Annual Conferences and General Conference (MEC)

Francis Asbury
Francis Asbury

We’re getting close to the end of our story of the formation of the forerunners of The United Methodist church. We’ve explored the beginnings of the Methodist Episcopal Church, the United Brethren in Christ, and the Evangelical Association, all of whom came together in 1968 to form The United Methodist Church (technically, the United Brethren in Christ and Evangelical Association had already merged to form the Evangelical United Brethren, or EUB, which is what merged with The Methodist Church.) But there is a little way to go in our story yet. So let’s get back to it.

As the 18th century came to a close and the 19th opened, people were moving west – and this included Methodists — adherents, members, “mothers in Israel,” class leaders, exhorters, local preachers, and of course, circuit riders. These Methodists often found one another in a new settlement and began the organizing process for a new Methodist society. Such spontaneous starts nevertheless ran by the book— the Book of Discipline — under the guidance of a class leader and the nearest local preacher.

Other class-forming patterns began as a traveling preacher (e.g., circuit rider) heard of settlements beyond his present itinerant rounds and appointed preaching for himself and his junior “yokefellow” wherever he could find a willing household.

Thus the boundary of Methodism moved with western settlements and often as the very first phase of sociopolitical community formation. New classes and preaching places, stressing a circuit’s capacity, demanded additional preachers and circuits and eventually new conferences. So after reducing the number of conferences in the interest of communication, efficiency, and fraternal authority, the preachers in General Conference authorized their increase as the church exploded west, north, and south.

By 1804, having drawn these geographical and demographic boundaries, the MEC came to understand that a preacher actually belonged to a specific conference. Individual conferences, once convened primarily as instruments of mission and ministry, thereafter became social and political units, within which preachers increasingly lived out their itinerant careers.

Joshua Soule
Joshua Soule

Joshua Soule, who would eventually be elected a bishop in 1824, proposed a delegated conference and explicitly limited General Conference’s legislative power in several crucial areas, among them any alteration of the plan of an “itinerant general superintendency” or modification of “our present existing and established standards of doctrine.” Soule’s draft, with this set of “Restrictive Rules” at its heart, came eventually to be regarded as the constitution of the church, but it passed only after considerable debate and testing of alternatives. The Restrictive Rules are still in place today.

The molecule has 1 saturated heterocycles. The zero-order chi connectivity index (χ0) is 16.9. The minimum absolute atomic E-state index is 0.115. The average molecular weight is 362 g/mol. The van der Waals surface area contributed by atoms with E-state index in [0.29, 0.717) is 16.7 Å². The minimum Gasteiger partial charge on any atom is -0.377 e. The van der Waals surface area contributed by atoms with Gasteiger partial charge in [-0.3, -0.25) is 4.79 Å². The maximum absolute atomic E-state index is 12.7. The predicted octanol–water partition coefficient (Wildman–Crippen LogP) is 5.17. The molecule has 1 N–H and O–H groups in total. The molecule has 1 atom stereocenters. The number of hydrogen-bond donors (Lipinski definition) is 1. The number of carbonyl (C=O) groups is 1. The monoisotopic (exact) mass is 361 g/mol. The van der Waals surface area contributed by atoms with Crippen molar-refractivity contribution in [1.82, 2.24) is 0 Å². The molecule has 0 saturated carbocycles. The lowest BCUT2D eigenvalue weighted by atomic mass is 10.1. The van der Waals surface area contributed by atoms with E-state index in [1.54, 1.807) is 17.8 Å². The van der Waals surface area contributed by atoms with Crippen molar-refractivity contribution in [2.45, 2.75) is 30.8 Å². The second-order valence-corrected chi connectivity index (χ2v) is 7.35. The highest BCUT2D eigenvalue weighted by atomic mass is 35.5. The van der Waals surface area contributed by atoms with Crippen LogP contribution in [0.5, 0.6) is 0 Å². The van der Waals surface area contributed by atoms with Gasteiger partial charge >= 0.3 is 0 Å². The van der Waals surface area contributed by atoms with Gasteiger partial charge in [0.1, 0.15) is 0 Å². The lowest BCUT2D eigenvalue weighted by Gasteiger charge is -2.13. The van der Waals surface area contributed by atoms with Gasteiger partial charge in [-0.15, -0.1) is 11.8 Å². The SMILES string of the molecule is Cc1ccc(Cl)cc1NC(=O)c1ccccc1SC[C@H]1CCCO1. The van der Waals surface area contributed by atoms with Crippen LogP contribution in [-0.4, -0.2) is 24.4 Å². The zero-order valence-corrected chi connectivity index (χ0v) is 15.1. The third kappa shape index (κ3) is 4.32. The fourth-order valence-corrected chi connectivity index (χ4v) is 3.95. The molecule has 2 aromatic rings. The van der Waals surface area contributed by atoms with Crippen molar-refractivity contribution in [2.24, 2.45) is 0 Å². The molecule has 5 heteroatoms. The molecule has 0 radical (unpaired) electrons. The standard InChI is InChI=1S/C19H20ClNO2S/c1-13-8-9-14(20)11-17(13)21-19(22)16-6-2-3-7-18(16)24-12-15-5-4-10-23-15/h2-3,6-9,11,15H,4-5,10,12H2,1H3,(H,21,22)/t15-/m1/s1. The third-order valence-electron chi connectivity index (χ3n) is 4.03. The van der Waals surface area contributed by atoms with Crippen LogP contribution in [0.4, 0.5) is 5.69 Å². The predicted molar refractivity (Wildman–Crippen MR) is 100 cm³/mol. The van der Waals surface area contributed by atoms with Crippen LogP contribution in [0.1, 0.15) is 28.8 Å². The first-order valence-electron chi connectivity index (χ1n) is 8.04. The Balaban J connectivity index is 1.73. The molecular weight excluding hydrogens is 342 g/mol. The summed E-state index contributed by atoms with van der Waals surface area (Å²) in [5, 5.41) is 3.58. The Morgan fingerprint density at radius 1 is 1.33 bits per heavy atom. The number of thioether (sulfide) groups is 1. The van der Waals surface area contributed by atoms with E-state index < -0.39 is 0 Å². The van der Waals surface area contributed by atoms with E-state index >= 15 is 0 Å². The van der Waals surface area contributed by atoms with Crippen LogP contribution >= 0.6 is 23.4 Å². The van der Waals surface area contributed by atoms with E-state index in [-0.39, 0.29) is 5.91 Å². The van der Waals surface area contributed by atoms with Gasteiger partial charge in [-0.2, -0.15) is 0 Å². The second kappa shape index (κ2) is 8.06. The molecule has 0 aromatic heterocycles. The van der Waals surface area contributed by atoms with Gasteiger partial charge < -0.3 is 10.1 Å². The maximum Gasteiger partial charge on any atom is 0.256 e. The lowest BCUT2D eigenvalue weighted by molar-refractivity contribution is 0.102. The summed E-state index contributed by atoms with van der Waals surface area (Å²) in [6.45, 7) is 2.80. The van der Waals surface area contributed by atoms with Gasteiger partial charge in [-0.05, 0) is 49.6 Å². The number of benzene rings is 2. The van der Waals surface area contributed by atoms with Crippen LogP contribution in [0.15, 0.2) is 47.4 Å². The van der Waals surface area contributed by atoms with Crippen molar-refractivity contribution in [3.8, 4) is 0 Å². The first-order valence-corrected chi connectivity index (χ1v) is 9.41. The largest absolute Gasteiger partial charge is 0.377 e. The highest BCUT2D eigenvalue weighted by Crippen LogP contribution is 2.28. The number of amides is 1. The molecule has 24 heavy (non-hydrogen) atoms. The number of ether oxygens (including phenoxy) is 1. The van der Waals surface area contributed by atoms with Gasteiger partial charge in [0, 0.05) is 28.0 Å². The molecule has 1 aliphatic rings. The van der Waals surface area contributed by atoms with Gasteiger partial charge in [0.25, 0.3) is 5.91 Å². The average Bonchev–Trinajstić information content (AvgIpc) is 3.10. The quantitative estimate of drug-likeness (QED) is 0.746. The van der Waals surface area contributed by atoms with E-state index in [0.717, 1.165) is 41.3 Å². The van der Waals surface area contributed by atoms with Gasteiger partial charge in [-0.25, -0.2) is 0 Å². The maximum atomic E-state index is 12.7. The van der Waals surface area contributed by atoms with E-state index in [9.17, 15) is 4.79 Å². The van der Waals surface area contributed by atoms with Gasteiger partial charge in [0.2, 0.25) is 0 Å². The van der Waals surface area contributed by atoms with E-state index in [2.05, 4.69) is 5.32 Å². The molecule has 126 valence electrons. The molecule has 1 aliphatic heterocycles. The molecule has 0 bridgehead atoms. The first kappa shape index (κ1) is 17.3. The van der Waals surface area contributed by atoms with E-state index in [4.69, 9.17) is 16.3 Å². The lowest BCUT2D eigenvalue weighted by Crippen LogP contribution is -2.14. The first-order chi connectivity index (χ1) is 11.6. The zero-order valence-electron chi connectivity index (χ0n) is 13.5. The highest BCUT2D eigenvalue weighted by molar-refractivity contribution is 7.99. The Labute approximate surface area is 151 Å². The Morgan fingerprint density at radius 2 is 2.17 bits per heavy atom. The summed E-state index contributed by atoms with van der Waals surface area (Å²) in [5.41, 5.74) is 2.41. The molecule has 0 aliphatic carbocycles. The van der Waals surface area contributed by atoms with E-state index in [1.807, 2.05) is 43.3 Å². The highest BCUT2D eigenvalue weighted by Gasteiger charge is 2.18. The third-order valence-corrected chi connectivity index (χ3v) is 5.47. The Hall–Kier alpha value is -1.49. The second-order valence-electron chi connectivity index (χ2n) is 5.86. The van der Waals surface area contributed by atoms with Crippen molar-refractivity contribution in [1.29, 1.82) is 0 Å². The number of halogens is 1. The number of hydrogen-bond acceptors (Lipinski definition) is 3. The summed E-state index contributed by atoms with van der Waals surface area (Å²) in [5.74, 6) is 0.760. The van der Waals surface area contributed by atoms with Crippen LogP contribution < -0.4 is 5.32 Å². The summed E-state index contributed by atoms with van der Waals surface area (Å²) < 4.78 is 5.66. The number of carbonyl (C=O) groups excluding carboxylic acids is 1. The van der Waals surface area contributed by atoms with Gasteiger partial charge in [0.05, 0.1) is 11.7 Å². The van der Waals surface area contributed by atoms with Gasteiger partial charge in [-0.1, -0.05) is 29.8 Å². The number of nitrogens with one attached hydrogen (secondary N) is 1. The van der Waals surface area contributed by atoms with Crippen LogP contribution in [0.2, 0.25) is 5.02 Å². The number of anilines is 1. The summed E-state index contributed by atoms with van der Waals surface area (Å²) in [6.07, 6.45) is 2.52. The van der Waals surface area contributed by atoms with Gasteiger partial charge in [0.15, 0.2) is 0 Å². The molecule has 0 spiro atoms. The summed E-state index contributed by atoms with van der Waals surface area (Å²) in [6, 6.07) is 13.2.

From their introduction the Restrictive Rules were recognized as a critical turn in the denomination’s history. Soule’s effort at precision unfortunately left several matters ambiguous for later historians to debate… What were the standards of doctrine? While Soule’s Restrictive Rules said General Conference cannot change our doctrine, what defines our doctrine? Were the Articles of Religion the intended reference as the manuscript minutes of General Conference seem to indicate or the fuller array of Wesleyan transmissions, Sermons and Notes Upon the New Testament in particular? Who would judge the constitutionality of General Conference actions? Was it the arbiter of its own decisions? Did plenary authority lodge now in General Conference in its “full powers to make rules and regulations” or remain in the whole body of preachers? And by making bishops presiding officers and no longer members of General Conference, had the church subjected the former to the latter? How would the bishops provide guidance on a connectional level?